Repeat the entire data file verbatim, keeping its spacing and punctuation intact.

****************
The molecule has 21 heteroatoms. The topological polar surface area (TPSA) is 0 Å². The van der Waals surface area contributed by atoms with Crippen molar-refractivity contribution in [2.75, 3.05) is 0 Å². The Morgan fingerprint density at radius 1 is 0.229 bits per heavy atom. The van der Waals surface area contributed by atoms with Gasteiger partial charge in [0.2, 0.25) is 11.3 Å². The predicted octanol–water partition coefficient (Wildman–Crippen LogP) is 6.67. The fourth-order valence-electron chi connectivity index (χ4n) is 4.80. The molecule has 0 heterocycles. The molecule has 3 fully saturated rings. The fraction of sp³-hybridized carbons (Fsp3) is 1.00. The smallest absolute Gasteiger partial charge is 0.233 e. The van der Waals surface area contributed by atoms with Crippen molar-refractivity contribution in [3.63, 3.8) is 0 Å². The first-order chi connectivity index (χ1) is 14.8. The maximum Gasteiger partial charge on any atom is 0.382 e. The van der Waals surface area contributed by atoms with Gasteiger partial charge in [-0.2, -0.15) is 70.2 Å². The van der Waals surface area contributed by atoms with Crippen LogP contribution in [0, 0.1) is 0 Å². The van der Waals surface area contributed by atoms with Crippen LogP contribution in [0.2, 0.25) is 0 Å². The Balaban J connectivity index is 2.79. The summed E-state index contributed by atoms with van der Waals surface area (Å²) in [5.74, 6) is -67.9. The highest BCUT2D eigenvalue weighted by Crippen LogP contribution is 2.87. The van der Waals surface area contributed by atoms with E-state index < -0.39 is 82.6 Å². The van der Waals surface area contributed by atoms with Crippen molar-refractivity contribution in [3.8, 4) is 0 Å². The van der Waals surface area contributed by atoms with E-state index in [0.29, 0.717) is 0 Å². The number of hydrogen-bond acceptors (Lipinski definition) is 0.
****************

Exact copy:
The molecule has 21 heteroatoms. The topological polar surface area (TPSA) is 0 Å². The van der Waals surface area contributed by atoms with Crippen molar-refractivity contribution in [2.75, 3.05) is 0 Å². The Morgan fingerprint density at radius 1 is 0.229 bits per heavy atom. The van der Waals surface area contributed by atoms with Gasteiger partial charge in [0.2, 0.25) is 11.3 Å². The predicted octanol–water partition coefficient (Wildman–Crippen LogP) is 6.67. The fourth-order valence-electron chi connectivity index (χ4n) is 4.80. The molecule has 0 heterocycles. The molecule has 3 fully saturated rings. The fraction of sp³-hybridized carbons (Fsp3) is 1.00. The smallest absolute Gasteiger partial charge is 0.233 e. The van der Waals surface area contributed by atoms with Crippen molar-refractivity contribution in [3.63, 3.8) is 0 Å². The first-order chi connectivity index (χ1) is 14.8. The maximum Gasteiger partial charge on any atom is 0.382 e. The van der Waals surface area contributed by atoms with Gasteiger partial charge in [-0.2, -0.15) is 70.2 Å². The van der Waals surface area contributed by atoms with Crippen LogP contribution in [0, 0.1) is 0 Å². The van der Waals surface area contributed by atoms with Crippen LogP contribution in [0.2, 0.25) is 0 Å². The Balaban J connectivity index is 2.79. The summed E-state index contributed by atoms with van der Waals surface area (Å²) in [5.74, 6) is -67.9. The highest BCUT2D eigenvalue weighted by Crippen LogP contribution is 2.87. The van der Waals surface area contributed by atoms with E-state index < -0.39 is 82.6 Å². The van der Waals surface area contributed by atoms with Crippen molar-refractivity contribution in [3.8, 4) is 0 Å². The van der Waals surface area contributed by atoms with E-state index in [0.29, 0.717) is 0 Å². The number of hydrogen-bond acceptors (Lipinski definition) is 0.